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Nanotechnology

The emerging frontier at the intersection of optics and electron microscopy

A comparison of electron-energy-loss measurements and optical spectroscopy shows that both are required to access the full dielectric surface-plasmon behavior of nanoparticles.
3 February 2009, SPIE Newsroom. DOI: 10.1117/2.1200901.1493

The extraordinary optical properties of noble-metal nanoparticles are attracting a great deal of interest due to their unusual behavior and because of promising applications. When light hits a metal nanoparticle (i.e., a species smaller than the illuminating wavelength), the associated electric field pushes the electrons back and forth along the particle. The collective natural oscillation frequency is known as the ‘plasma frequency’ and the corresponding electromagnetic mode is a ‘surface plasmon’ (SP). SP modes of metal nanoparticles generally fall in the optical (visible) and near-IR regime and can be tuned to a considerable degree by controlling the particles' shapes.

Among the first of the numerous SP-resonance applications were single-molecule surface-enhanced Raman scattering1,2 and enhancement of nonlinear light generation, e.g., of second-harmonic production at rough metal surfaces.3,4 More recently—with the development of nanofabrication techniques and advances in self-assembly based on wet chemistry—the range of applications has widened from highly integrated photonic structures5–7 to biological sensing and labeling (e.g., SP-resonance-based biosensors). The latter have become an established method to measure molecular interactions.8 SPs of noble-metal nanostructures are also the building blocks of metamaterial and negative-index structures, which offers new opportunities for realizing physical phenomena that—to date—have only been studied as theoretical exercises.9


Figure 1. Overview of the different sizes and shapes of the gold (Au) nanorods in the sample.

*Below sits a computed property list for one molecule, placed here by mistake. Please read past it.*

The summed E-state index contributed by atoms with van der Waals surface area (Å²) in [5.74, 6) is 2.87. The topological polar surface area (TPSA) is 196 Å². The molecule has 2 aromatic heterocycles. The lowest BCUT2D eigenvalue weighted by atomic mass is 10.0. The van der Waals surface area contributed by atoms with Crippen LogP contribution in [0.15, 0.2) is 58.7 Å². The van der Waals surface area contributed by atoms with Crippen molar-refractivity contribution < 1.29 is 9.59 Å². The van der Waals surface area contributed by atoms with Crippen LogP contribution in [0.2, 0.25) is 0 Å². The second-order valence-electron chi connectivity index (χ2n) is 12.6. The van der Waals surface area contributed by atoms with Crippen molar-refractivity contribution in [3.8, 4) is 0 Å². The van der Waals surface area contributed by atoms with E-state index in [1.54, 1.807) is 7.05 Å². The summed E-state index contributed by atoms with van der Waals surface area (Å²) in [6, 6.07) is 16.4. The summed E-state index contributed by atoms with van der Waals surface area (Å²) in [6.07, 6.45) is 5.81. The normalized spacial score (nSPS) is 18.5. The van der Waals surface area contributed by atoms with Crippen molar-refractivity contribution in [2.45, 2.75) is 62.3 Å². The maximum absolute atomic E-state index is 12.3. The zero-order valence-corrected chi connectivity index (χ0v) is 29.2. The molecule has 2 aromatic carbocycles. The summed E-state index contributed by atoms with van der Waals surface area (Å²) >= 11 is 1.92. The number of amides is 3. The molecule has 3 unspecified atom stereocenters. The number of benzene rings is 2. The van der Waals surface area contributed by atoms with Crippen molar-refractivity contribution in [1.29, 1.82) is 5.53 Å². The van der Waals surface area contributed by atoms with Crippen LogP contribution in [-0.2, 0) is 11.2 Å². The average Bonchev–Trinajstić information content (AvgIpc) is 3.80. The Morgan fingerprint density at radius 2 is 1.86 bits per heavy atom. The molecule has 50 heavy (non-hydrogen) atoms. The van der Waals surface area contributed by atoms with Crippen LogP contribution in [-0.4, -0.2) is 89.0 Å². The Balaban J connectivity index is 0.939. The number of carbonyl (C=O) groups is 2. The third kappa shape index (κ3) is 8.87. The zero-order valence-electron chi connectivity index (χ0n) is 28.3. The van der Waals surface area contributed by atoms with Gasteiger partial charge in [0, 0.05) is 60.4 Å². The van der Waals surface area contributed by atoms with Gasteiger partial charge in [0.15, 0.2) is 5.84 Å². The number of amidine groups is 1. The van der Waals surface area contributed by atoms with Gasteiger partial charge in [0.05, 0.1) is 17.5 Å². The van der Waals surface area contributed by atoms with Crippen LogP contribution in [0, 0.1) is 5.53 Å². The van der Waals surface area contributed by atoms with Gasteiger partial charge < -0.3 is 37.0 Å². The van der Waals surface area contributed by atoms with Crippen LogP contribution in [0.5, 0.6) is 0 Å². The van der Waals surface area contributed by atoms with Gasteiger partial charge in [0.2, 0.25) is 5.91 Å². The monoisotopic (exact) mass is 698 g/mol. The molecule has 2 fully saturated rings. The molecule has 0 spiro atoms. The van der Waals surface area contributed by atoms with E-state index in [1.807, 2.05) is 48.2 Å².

Optical-spectroscopy techniques such as near-field optical microscopy10 and dark-field illumination11 have been the primary methods to investigate the optical (and near-IR) properties of nanoparticle samples. However, although this approach is useful to isolate the optical spectra of single nanoparticles, the techniques are limited in their ability to resolve the nanoscale spatial variation of the SP modes within a single nanoparticle. These significant limitations can now be addressed with electron-energy-loss spectroscopy (EELS) using a scanning-transmission-electron microscope. This method has been routinely used for many years to study the bulk plasmon loss in thin metallic films12 and clusters13 for energies up to many electron volts. With the recent advent of monochromatic electron beams and improved energy detection, EELS has produced examples of SP characterization in single nanostructures at spatial resolutions of a nanometer or better and energies as low as 1eV14,15 (i.e., in the optical).

EELS involves analyzing the energy of initially monoenergetic electrons after they have interacted with a specimen: the electric field associated with a fast electron flying by the conducting material affects the electrons on the conductor surface, leading to charge displacement. The surface charges undergo a collective oscillation at their natural plasma frequency while the fast electron loses energy equivalent to the plasmon energy. This interaction takes place within a few atomic layers. Hence, EELS provides a highly localized spectrum of the system's excitations. The electron beam is collected through a spectrometer to display its energy distribution following the interaction, thus providing information on the energy exchange.16


Figure 2. Electron-energy-loss spectrum of a single nanorod (in arbitrary units, a.u.) where both plasmon peaks are resolved, at 1.9 (longitudinal mode) and 2.4eV (transverse mode), respectively.

The goal of both optical spectroscopy and EELS is to determine the dielectric function, ∊(ω) (where ω is the frequency of the applied field), of a nanoparticle or particle system, which provides a complete characterization of the interaction of a material with the electromagnetic field. Optical absorption generally measures the imaginary part, Im[∊(ω)]. The energy-loss function characterizing energy transfer to the electron gas of bulk plasmon modes is given by Im[1/∊(ω)].17

We compare the spectra obtained by optical absorption and EELS to determine their relative merits for plasmon spectroscopy. We use state-of-the-art EELS14,15 to resolve the plasmon peaks of gold (Au) nanorods.18 These nanoparticles have two visible/near-IR plasmon resonances, a transverse plasmon caused by electron oscillation along the short axis of the nanostructures with energy around 2.4eV (approximately coincident with that of a spherical Au nanoparticle) and a longitudinal resonance oriented electron oscillation along the long axis. The latter is redshifted with respect to the transverse mode and strongly dependent on the particle aspect ratio (the ratio of length to width).